The Alberta government may well leave taxpayers to clean up the oil and gas industry’s mess.
The main thing Jason Kenney and Rachel Notley have in common, other than their affinity for pipelines, is their joint fear of the possible $260-billion cleanup bill for the province’s aging oil and gas fields.
Neither Kenney, the United Conservative Party leader, nor NDP Premier Notley have said much on the hustings about this astounding liability, which includes tens of thousands of inactive wells, abandoned gas plants, oil sands tailing ponds and 400,000 kilometres of pipelines.
The mountainous size of the cleanup costs dwarfs the puny pile of security deposits the province has collected from industry to pay for the cleanup — $1.5 billion.
Regan Boychuk, a 41-year-old Calgary roofer, independent researcher and a driving member of the Alberta Liabilities Disclosure Project, understands why Kenney and Notley don’t want to talk about such embarrassing math.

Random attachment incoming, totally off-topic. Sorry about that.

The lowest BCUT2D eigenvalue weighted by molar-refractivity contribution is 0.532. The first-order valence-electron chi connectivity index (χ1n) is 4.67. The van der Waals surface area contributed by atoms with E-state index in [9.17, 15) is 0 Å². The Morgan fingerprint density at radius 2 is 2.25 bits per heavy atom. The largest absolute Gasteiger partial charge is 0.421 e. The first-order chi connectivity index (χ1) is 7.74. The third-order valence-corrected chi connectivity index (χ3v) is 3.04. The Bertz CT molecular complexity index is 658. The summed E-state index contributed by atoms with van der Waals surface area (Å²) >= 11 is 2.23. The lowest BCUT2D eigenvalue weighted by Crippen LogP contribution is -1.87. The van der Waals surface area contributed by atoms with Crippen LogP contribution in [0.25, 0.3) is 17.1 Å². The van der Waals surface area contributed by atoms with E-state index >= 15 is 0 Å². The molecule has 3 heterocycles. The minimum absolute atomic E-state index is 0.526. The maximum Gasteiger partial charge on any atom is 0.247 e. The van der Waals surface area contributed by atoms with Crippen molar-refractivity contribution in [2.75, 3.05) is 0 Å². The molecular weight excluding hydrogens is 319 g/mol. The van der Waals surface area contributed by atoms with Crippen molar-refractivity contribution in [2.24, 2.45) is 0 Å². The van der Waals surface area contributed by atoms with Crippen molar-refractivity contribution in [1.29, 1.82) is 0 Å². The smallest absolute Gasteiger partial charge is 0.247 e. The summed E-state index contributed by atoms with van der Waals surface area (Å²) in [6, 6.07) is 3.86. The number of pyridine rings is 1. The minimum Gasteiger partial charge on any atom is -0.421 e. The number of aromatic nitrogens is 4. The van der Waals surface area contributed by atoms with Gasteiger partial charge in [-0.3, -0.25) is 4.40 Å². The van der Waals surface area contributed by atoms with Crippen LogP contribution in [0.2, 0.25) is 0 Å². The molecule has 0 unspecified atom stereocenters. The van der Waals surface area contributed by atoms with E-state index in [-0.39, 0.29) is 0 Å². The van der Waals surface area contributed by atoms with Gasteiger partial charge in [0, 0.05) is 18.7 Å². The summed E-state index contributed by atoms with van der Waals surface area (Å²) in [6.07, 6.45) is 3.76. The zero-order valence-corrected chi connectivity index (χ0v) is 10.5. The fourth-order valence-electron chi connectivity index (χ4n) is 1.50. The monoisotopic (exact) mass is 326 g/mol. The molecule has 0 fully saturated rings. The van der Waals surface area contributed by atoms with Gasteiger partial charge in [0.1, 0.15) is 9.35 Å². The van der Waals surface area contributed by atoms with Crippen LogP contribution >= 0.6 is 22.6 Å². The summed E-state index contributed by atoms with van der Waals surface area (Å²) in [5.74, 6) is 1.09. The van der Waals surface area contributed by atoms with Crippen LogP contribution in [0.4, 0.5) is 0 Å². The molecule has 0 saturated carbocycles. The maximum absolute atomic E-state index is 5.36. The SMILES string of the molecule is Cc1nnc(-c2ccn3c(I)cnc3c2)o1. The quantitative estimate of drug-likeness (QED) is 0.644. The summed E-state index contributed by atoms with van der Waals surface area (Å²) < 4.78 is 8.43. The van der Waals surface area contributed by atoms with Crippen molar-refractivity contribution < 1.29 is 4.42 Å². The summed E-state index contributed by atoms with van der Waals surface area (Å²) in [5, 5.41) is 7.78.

“I think this issue is too big and too scary for both government and industry to face. It is a can of worms,” said Boychuk in a Tyee interview.
But if not corrected, the scale of the problem could affect the province’s credit rating, bankrupt hundreds of smaller oil and gas firms and leave Canadian taxpayers with the mother of all cleanup bills.
This has happened before.
Decades ago, Canada’s mining industry grossly underestimated what it needed for cleaning up acidic tailings and set aside paltry deposits for the job, just like the oil patch is doing today.
As soon as the mines stopped producing money, corporate Canada walked away from an estimated 10,000 abandoned or orphaned mines throughout the country, arguing they had run out of cash.
Taxpayers still need to spend billions on rehabilitating these mining sites.
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